A. The initial screening tests are the same as the tests used for evaluation of BPH. We continue to rely on the PSA test as the effective screening tool for prostate cancer and advance to other methods as needed. These include an MRI, ultrasound and a biopsy of the prostate tissue. We also use a 4K blood test to identify men at high risk for having more aggressive prostate cancer. The 4K test can further determine the need for a prostate biopsy. In addition to PSA, it measures the blood levels of other kallikrein proteins (of which PSA is the most common). We consider those results with a patient’s age, digital rectal exam findings, any prior biopsy results and the patient’s family history to determine a patient’s risk for developing aggressive prostate cancer. The advantage of this method allows us to avoid over-diagnosing patients with low-grade prostate cancer and to better identify men with higher grade cancers while avoiding an unnecessary biopsies.

Q. What are the treatments for BPH and prostate cancer?

A. BPH treatments range from medications that shrink the prostate or relax the bladder to surgical procedures that improve urine flow by reducing the size of the prostate. Prostate cancer can be treated with hormone therapy, surgery (robotic assisted radical prostatectomy), cryosurgery and radiation.

Q. What is active surveillance?

A. Active surveillance, which we also call watchful waiting, means we monitor a patient’s condition but don’t prescribe treatment at time of diagnosis. We recommend active surveillance only for prostate cancer patients whose cancer is at low risk of progressing. It’s important to point out that throughout our treatment and care, we practice shared decision-making and involve our patients at every step.

Q. When should I get screened for prostate cancer?

A. The American Urological Association recommends beginning discussion of annual screening at age 55 for men at average risk of prostate cancer. Men at higher risk (African American men or those with a strong family history of prostate, breast, ovarian and pancreatic cancers) may wish to consider screening at an earlier age. I often begin the conversation about screening with my patients within the context of men’s health and certain conditions such as sexual dysfunction or urinary problems. The discussion offers the opportunity to talk about whether screenings are appropriate. Certainly, we want to minimize over-diagnosing or overtreating patients with slower growing cancers that are less likely to become symptomatic or spread to other parts of the body.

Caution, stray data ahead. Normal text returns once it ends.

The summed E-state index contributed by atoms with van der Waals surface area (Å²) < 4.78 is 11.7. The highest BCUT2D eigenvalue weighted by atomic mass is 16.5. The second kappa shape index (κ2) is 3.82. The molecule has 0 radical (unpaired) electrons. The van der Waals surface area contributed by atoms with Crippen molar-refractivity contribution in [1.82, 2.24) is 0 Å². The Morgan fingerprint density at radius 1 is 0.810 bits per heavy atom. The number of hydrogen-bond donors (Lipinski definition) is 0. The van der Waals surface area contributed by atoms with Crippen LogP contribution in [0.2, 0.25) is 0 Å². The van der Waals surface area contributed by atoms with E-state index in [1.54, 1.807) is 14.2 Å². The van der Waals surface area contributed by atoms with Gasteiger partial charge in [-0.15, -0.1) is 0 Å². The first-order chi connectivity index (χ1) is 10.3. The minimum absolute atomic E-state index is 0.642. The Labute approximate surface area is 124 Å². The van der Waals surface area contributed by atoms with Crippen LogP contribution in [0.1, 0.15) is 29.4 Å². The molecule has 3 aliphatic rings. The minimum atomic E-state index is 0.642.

Q. What can I do to prevent or lower my risk for BPH and prostate cancer?

A. Some studies show that prostate cancer is genetic. Engaging in heart-healthy behaviors, however, such as exercising regularly, maintaining a healthy weight, and following a low-fat diet with cruciferous vegetables (cauliflower, broccoli and Brussels sprouts) and lycopene, (beets, tomatoes, watermelon) are recommended for individuals who have a higher risk of developing any type of cancer.

Q. What kind of treatments does MUSC Health offer for prostate cancer?

A: MUSC Health offers an array of advanced therapies, including clinical trials, for cancer and urological conditions. MUSC Health is nationally ranked in U.S. News & World Report for urology treatment and care, and is home to the NCI-designated MUSC Hollings Cancer Center.

To learn more about urology services or make an appointment with Dr. Robert Grubb, call 843-792-7888.